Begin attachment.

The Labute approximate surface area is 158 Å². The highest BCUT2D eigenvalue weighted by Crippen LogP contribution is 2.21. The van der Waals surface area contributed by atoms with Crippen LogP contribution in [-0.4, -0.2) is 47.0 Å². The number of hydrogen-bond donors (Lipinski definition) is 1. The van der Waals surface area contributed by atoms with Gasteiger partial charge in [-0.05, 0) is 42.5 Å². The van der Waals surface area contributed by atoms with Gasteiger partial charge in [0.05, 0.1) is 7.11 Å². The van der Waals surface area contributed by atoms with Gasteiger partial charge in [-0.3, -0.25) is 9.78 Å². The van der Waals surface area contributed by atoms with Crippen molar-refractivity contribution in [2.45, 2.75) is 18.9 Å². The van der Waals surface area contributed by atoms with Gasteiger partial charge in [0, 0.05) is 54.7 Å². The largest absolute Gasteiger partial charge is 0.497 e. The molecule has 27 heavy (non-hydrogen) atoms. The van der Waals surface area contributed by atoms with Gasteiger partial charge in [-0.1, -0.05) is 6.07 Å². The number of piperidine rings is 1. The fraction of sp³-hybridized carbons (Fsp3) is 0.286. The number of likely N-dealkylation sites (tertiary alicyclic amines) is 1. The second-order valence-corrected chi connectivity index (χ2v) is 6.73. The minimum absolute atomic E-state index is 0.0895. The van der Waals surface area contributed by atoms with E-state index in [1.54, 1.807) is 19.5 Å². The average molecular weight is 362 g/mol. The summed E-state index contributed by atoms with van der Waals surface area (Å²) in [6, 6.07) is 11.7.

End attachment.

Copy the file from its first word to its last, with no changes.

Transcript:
The Labute approximate surface area is 158 Å². The highest BCUT2D eigenvalue weighted by Crippen LogP contribution is 2.21. The van der Waals surface area contributed by atoms with Crippen LogP contribution in [-0.4, -0.2) is 47.0 Å². The number of hydrogen-bond donors (Lipinski definition) is 1. The van der Waals surface area contributed by atoms with Gasteiger partial charge in [-0.05, 0) is 42.5 Å². The van der Waals surface area contributed by atoms with Gasteiger partial charge in [0.05, 0.1) is 7.11 Å². The van der Waals surface area contributed by atoms with Gasteiger partial charge in [-0.3, -0.25) is 9.78 Å². The van der Waals surface area contributed by atoms with Crippen molar-refractivity contribution in [2.45, 2.75) is 18.9 Å². The van der Waals surface area contributed by atoms with Gasteiger partial charge in [0, 0.05) is 54.7 Å². The largest absolute Gasteiger partial charge is 0.497 e. The molecule has 27 heavy (non-hydrogen) atoms. The van der Waals surface area contributed by atoms with Gasteiger partial charge in [-0.1, -0.05) is 6.07 Å². The number of piperidine rings is 1. The fraction of sp³-hybridized carbons (Fsp3) is 0.286. The number of likely N-dealkylation sites (tertiary alicyclic amines) is 1. The second-order valence-corrected chi connectivity index (χ2v) is 6.73. The minimum absolute atomic E-state index is 0.0895. The van der Waals surface area contributed by atoms with E-state index in [1.54, 1.807) is 19.5 Å². The average molecular weight is 362 g/mol. The summed E-state index contributed by atoms with van der Waals surface area (Å²) in [6, 6.07) is 11.7.